Beneath the babble, little sign of Greek progress

By Mike Peacock
June 1, 2015

Greece's Finance Minister Varoufakis and Eurogroup chairman Dijsselbloem talk during an euro zone finance ministers meeting in Brussels

We went into the weekend pondering the Greek government’s expectation that a cash-for-reforms deal would be agreed on Sunday, and we come out the other side with no breakthrough … again.

Greek claim and counter-claim

By Mike Peacock
May 28, 2015

German Chancellor Merkel and Greek Prime Minister Tsipras leave after addressing news conference in Berlin

Another day of claim and counter-claim.

The Greek government said a deal with its lenders had reached the drafting stage and would not require wages and pensions cuts or reforms to the VAT regime. It didn’t take long for euro zone officials to retort that this simply was not the case and that the two sides remained far apart.

G7 ministers face full in-tray

By Mike Peacock
May 27, 2015

German Chancellor Merkel talks to Finance Minister Schaeuble during a debate of the Bundestag in Berlin

G7 finance ministers and central bankers gather in Dresden later today for a two-day meeting at an interesting juncture for the world economy.

ECB sees inflation back by year-end

By Mike Peacock
May 18, 2015

Mersch, Member of the Executive Board of the European Central Bank presents an oversized newly unveiled 10 euro note at the headquarters of the European Central Bank (ECB) in Frankfurt

An interesting weekend intervention by ECB policymaker Yves Mersch who said there was no question of winding up QE early and that inflation, still skulking around zero, would stay there until autumn then rise sharply late in the year towards 1.5 percent.

Watching Draghi at the IMF

By Mike Peacock
May 14, 2015

European Central Bank President Draghi and Vice President Constancio leave after addressing an ECB news conferenc in Frankfurt

European Central Bank President Mario Draghi is in Washington for talks at the International Monetary Fund and will deliver a speech there. Presumably Greece will be item 1, 2, 3 and 4 on the agenda.

French growth leapfrogs Germany’s in Q1

By Mike Peacock
May 13, 2015

The French Pole Emploi stand is seen during the 20th Forum de l'Alternance in Paris

It’s euro zone GDP day. German and French data are already out with Europe’s largest economy growing by 0.3 percent, below both the 0.5 percent forecast and the 0.7 percent achieved in the last three months of 2014.

Riksbank’s policy dilemma

By Mike Peacock
April 29, 2015

Riksbank Governor Stefan Ingves attends a forum organized by Mexico's Central Bank in Mexico City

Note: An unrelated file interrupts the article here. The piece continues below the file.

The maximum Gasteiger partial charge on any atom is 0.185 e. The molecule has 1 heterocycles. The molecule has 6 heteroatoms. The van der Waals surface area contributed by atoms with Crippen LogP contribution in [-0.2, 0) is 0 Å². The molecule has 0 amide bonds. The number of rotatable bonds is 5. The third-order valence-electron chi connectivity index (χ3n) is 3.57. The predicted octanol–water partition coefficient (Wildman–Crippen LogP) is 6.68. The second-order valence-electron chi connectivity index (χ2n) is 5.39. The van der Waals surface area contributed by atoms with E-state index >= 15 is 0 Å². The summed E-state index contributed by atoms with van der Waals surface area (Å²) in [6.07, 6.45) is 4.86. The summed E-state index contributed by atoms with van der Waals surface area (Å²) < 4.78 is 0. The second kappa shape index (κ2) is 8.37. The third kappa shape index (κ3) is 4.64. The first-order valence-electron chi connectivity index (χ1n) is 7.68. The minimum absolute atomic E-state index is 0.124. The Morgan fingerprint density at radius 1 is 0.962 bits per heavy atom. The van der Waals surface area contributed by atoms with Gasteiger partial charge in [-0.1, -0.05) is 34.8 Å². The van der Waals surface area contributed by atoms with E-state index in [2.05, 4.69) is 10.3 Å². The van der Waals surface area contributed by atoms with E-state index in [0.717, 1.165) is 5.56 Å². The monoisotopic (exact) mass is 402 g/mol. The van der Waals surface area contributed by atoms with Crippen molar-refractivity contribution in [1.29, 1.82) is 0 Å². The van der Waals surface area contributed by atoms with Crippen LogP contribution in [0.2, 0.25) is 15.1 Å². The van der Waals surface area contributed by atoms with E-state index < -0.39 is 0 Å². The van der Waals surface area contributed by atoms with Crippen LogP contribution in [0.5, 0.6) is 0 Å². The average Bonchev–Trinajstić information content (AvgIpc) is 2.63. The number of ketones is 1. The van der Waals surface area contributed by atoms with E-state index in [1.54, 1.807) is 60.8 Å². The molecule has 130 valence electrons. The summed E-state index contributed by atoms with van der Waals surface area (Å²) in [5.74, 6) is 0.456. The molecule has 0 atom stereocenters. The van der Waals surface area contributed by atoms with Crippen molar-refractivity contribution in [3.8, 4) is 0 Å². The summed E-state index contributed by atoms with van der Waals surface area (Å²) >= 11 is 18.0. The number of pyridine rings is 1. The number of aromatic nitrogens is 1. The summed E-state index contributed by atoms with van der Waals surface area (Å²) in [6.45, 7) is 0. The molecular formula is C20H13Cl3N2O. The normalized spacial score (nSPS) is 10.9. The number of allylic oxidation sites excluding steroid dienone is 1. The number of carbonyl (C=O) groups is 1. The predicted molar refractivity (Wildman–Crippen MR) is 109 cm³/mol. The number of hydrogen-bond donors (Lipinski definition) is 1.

Sweden’s central bank delivers its latest policy decision with many analysts expecting a further interest rate cut and an expansion of its new bond-buying programme, reflecting its fear of deflation despite solid economic growth.

Data isn’t as objective as the Fed might have you believe

April 28, 2015

SFFedTshirt.jpgFed officials say they will be “data-dependent” when it comes to making monetary policy. San Francisco Fed President John Williams feels so strongly about it, he’s even printed up a T-shirt to get that message across. But truth be told, data-dependency is not as objective as it sounds. Data doesn’t dictate policy; it’s the interpretation of data that’s key. What is rate-hike-worthy data to one policymaker is keep-the-pedal-to-the-metal data for another. Take, for instance, U.S. GDP growth. Richmond Fed President Jeffrey Lacker says he expects GDP growth to average 2 percent to 2.5 percent this year, a pace that would justify a Fed rate hike in June. Chicago Fed President Charles Evans expects 3 percent growth this year, and does not believe even that would justify a rate hike until the first half of 2016. So what does it tell you about monetary policy if you see GDP growth of 2.5 percent? Not a whole lot, judging from these two. And the statements of other Fed officials are hardly more helpful. Indeed, as Atlanta Fed President Dennis Lockhart said recently, “I don’t think it is advisable to approach such a decision with rigid quantitative triggers in mind.” Watch the data, sure. But don’t assume the data will tell you much about the exact timing of the rate hike. Monetary policy – it’s subjective. Maybe some policymaker will print that on a T-shirt.

Déjà vu? Fed may struggle to hike if U.S. optimism fades for H2

April 28, 2015

RTR4VVNE.jpgThe U.S. Federal Reserve may find it even more tough to raise interest rates as the year wears on if dwindling expectations for growth are any guide.

Greek rumour mill in overdrive

By Mike Peacock
April 14, 2015

German Chancellor Merkel and Greek Prime Minister Tsipras leave after addressing news conference in Berlin

Greece returns from its Easter break with only a few days to improve on a package of reforms that the euro zone is insisting on in return for fresh bailout money.